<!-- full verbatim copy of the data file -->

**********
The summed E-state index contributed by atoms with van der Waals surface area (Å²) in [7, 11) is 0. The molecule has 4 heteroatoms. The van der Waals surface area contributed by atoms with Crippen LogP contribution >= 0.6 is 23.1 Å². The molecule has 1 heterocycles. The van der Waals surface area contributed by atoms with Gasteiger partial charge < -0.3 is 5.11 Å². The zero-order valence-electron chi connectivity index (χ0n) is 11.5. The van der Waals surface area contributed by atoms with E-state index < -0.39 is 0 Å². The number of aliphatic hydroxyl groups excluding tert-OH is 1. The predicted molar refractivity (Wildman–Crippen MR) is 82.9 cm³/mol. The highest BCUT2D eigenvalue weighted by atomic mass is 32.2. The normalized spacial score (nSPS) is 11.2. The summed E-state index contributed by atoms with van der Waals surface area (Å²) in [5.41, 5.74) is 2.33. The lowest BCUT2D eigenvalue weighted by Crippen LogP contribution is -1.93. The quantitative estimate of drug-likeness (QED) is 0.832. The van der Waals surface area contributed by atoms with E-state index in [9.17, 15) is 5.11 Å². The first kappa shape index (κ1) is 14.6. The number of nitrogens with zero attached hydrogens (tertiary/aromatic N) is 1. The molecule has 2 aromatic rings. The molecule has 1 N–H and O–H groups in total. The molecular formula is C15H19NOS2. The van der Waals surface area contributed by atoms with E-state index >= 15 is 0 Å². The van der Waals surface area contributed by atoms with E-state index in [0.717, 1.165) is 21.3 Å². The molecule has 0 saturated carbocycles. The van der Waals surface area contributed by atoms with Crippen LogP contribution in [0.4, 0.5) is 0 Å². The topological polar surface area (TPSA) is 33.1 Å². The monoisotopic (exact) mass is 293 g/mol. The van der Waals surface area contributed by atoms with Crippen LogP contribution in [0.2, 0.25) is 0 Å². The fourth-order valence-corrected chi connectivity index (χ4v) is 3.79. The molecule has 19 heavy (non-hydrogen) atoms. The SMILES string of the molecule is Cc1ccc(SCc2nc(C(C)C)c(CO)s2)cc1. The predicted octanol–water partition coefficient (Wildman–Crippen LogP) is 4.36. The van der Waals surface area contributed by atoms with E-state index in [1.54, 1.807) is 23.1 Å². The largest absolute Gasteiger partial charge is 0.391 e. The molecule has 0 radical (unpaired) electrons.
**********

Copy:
The summed E-state index contributed by atoms with van der Waals surface area (Å²) in [7, 11) is 0. The molecule has 4 heteroatoms. The van der Waals surface area contributed by atoms with Crippen LogP contribution >= 0.6 is 23.1 Å². The molecule has 1 heterocycles. The van der Waals surface area contributed by atoms with Gasteiger partial charge < -0.3 is 5.11 Å². The zero-order valence-electron chi connectivity index (χ0n) is 11.5. The van der Waals surface area contributed by atoms with E-state index < -0.39 is 0 Å². The number of aliphatic hydroxyl groups excluding tert-OH is 1. The predicted molar refractivity (Wildman–Crippen MR) is 82.9 cm³/mol. The highest BCUT2D eigenvalue weighted by atomic mass is 32.2. The normalized spacial score (nSPS) is 11.2. The summed E-state index contributed by atoms with van der Waals surface area (Å²) in [5.41, 5.74) is 2.33. The lowest BCUT2D eigenvalue weighted by Crippen LogP contribution is -1.93. The quantitative estimate of drug-likeness (QED) is 0.832. The van der Waals surface area contributed by atoms with E-state index in [9.17, 15) is 5.11 Å². The first kappa shape index (κ1) is 14.6. The number of nitrogens with zero attached hydrogens (tertiary/aromatic N) is 1. The molecule has 2 aromatic rings. The molecule has 1 N–H and O–H groups in total. The molecular formula is C15H19NOS2. The van der Waals surface area contributed by atoms with E-state index >= 15 is 0 Å². The van der Waals surface area contributed by atoms with E-state index in [0.717, 1.165) is 21.3 Å². The molecule has 0 saturated carbocycles. The van der Waals surface area contributed by atoms with Crippen LogP contribution in [0.4, 0.5) is 0 Å². The topological polar surface area (TPSA) is 33.1 Å². The monoisotopic (exact) mass is 293 g/mol. The van der Waals surface area contributed by atoms with Crippen LogP contribution in [0.2, 0.25) is 0 Å². The fourth-order valence-corrected chi connectivity index (χ4v) is 3.79. The molecule has 19 heavy (non-hydrogen) atoms. The SMILES string of the molecule is Cc1ccc(SCc2nc(C(C)C)c(CO)s2)cc1. The predicted octanol–water partition coefficient (Wildman–Crippen LogP) is 4.36. The van der Waals surface area contributed by atoms with E-state index in [1.54, 1.807) is 23.1 Å². The largest absolute Gasteiger partial charge is 0.391 e. The molecule has 0 radical (unpaired) electrons.